By considering that incidents happen to others because they're worse workers and considering the incidents as proof of them being worse in the first place, workers enter a sort of circular reasoning where they don't necessarily learn much of incidents happening around them, even if there are no actual proof of any different competency levels across work groups.
Interestingly, that type of fire used to be a lot more common, but safety improvement had made them rare enough that few workers even had experience with them anymore, and those who had often had been promoted out of the clean floors; the younger workers had no great concept of the hazards.
By comparison, the extensive reports generated by external eyes (the paper's authors) without the pressure to do quick fixes yielded different results by using the specific incidents to focus on wider system effects: labelling being confusing on a machine prompted revisiting labelling across departments, or extending safety procedures from transport to machine maintenance.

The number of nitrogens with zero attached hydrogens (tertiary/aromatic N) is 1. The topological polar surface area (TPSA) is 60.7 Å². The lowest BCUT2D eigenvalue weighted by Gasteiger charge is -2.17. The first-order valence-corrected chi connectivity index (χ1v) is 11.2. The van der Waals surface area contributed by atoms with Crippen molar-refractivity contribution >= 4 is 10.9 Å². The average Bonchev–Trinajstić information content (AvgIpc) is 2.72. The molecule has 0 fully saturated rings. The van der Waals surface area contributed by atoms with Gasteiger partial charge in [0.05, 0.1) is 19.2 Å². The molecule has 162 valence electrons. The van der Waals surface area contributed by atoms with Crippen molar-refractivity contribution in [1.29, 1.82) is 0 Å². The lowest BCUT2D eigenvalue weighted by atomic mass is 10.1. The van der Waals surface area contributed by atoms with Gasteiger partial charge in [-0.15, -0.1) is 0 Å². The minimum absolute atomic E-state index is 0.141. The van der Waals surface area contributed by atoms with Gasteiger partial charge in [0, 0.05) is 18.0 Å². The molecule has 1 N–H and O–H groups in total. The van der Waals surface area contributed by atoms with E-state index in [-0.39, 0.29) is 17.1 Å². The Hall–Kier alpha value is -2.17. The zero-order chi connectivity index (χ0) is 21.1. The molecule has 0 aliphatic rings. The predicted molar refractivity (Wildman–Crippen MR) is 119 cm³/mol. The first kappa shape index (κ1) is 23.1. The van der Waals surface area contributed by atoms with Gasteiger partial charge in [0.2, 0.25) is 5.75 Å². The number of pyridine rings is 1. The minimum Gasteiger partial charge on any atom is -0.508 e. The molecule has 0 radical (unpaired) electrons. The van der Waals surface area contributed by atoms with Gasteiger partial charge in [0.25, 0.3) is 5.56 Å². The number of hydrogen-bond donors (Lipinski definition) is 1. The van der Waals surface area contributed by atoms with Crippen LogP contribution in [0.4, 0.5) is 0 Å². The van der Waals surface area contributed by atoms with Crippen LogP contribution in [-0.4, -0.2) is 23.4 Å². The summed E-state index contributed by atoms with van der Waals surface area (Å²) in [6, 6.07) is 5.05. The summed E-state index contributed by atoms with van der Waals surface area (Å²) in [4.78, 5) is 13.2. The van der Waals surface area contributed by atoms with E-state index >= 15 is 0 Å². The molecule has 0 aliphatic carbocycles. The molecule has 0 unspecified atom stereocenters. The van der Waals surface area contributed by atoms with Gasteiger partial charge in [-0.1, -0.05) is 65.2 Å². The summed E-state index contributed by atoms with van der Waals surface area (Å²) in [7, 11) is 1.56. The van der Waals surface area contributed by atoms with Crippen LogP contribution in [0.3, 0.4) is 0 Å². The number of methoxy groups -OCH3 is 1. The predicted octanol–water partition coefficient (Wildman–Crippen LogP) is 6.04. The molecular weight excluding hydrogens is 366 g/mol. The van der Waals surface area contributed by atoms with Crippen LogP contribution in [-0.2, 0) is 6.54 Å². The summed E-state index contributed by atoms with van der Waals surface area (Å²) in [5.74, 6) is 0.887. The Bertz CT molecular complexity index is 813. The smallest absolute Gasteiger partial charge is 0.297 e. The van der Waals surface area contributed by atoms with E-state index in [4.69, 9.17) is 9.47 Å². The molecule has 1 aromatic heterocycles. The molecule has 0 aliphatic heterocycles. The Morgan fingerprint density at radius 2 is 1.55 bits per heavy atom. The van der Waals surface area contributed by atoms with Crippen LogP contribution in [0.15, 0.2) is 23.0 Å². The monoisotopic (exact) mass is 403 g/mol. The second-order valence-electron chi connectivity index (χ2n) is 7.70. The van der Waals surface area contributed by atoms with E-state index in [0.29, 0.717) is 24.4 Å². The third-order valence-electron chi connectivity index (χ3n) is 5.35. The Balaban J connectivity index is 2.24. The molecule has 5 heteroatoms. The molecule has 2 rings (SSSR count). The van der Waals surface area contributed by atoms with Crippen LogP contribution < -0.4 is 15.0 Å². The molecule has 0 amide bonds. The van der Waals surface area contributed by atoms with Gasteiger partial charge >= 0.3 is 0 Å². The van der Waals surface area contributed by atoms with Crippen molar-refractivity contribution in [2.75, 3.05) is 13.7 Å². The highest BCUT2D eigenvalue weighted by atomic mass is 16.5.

This kind of reasoning from the specific to the more general is a pronounced departure from the usual approach of narrowly looking for ways to prevent a very specific event in a specific place from occurring or reoccurring.
By almost all standards, managers, safety officers, and workers took a narrow view of the precursor event. By narrowing in on local, concrete, surface characteristics of the precursor event, the organization limited what could be learned.
The authors therefore warn against going so specific that people are going to be distancing through differencing, and to instead use the proper opportunity of incidents to generalize findings to make sure they are applicable to more systemic improvements, rather than incident-specific corrections that end up inherently limiting their applicability.
I found it specifically interesting that having the very specific takeaways meant that workers just felt like other workers were less competent or that their own circumstances wouldn't let things happen, and that this "it couldn't happen here" pattern is something you can also preempt by the type of recommendations and observations you make.